Friday, June 22, 2012
Outsourcing of call centers threatens jobs, the economy, and data security
by Larry Geller
[Today] seven T-Mobile call centers facilities in six states are closing, affecting 3,300 American workers.
The news also comes on the heels of a Republican-led vote against advancing legislation that would revitalize the domestic call center industry and strengthen consumer protections against security problems continually seen in overseas call centers.
As a long-time T-Mobile customer, I am very concerned about who has my credit card and other personal information. It appears T-Mobile will no longer be able to protect my data from identity theft—they’re giving it away to an overseas company—and costing 3,300 Americans to lose their jobs.
The outsourcing of call centers is back in the news, with the emphasis on lost jobs. The security of our personal data and the risk of identity theft is seldom mentioned (See: Kiss your financial secrets goodbye—major US banks outsource call centers to the Philippines, 5/29/2012).
The one organization that has emphasized the risk of identity theft has been the Communications Workers of America. In a paper posted on their website, they describe the size of the industry and its value to the US economy, as well as the risks of outsourcing the jobs and information. A snip:
Call centers are a major economic force in the United States – about 4 million people are employed by the industry, or 3 percent of the U.S. workforce.
Among the key findings in the report include continued instances of fraud directly related to employees at overseas call centers; a lack of accountability and insufficient safeguards to protect consumer information from overseas security breaches; and the recent trend of sub-outsourcing in which foreign call centers located in places like India have outsourced to even cheaper labor markets, including countries such as Saudi Arabia and Egypt.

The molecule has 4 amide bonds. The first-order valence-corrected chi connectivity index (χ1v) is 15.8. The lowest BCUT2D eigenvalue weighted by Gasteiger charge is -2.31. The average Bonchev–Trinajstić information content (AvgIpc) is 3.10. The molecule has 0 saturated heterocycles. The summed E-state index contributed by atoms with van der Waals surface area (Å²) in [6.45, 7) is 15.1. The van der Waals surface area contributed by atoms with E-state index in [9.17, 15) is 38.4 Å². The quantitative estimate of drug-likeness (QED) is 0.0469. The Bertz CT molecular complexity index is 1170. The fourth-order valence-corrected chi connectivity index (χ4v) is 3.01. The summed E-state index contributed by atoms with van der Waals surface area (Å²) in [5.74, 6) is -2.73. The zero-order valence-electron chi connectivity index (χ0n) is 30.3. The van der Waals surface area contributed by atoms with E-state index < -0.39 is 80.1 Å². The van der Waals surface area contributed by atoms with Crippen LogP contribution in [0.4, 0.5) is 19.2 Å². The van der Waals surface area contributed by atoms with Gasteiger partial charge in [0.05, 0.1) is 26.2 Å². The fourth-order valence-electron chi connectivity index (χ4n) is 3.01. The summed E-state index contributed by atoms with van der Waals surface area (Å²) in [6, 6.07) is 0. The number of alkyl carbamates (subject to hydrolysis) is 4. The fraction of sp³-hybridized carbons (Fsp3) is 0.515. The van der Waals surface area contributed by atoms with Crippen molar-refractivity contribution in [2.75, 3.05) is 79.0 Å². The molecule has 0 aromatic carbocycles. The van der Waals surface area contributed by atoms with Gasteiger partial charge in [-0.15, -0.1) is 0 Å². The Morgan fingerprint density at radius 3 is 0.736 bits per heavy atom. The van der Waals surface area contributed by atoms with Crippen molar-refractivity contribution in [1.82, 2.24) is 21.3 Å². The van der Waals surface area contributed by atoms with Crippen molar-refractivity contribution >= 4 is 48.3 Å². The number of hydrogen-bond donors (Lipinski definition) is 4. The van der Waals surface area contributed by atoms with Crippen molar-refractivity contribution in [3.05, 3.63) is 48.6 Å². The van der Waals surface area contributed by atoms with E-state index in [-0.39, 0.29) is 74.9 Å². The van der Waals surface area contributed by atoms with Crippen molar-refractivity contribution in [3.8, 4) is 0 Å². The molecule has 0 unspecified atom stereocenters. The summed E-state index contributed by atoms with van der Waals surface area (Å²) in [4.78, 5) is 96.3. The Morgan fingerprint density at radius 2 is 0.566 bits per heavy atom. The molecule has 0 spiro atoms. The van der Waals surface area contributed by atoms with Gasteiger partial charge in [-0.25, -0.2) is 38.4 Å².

So where will my T-Mobile data end up? The Philippines? India? Saudi Arabia? If a government spy agency wants to look at my call record, it’s obviously easier if that record is somewhere overseas.
Every time a bank or other company outsources a call center, their customer’s data becomes available at an overseas location, out of the reach of US law and out of control of the US company itself. In fact, if the work is sub-outsourced, the data is out of the control of anyone. Just kiss your privacy goodbye.
Call center jobs in the States are often union jobs, ensuring that US workers receive fair pay and benefits. Overseas, with rock-bottom wages and unknown working conditions prevailing, the temptation of ID theft—that is, selling the data made available overseas by US companies, is apparently a great temptation:
In March, undercover reporters for England's Sunday Times met in India with "IT consultants" who claimed they were call center workers and offered to sell them credit card and medical information for 500,000 Britons—including account holders at major banks such as HSBC.
[Mother Jones, 3 Years After Taxpayer Bailout, Bank of America Ships Jobs Overseas, 5/29/2012]
There’s little that we can do to protect the data as long as the call centers are overseas—except to work at getting those sensitive jobs returned to this country and back under US jurisdiction. It also makes sense to have these positions held by American workers at this time of high unemployment. But the US House is not on our side. See: House GOP Votes Against Considering Call Center Bill, Aligns Itself Against U.S. Workers & Consumers (CWA, 6/19/2012).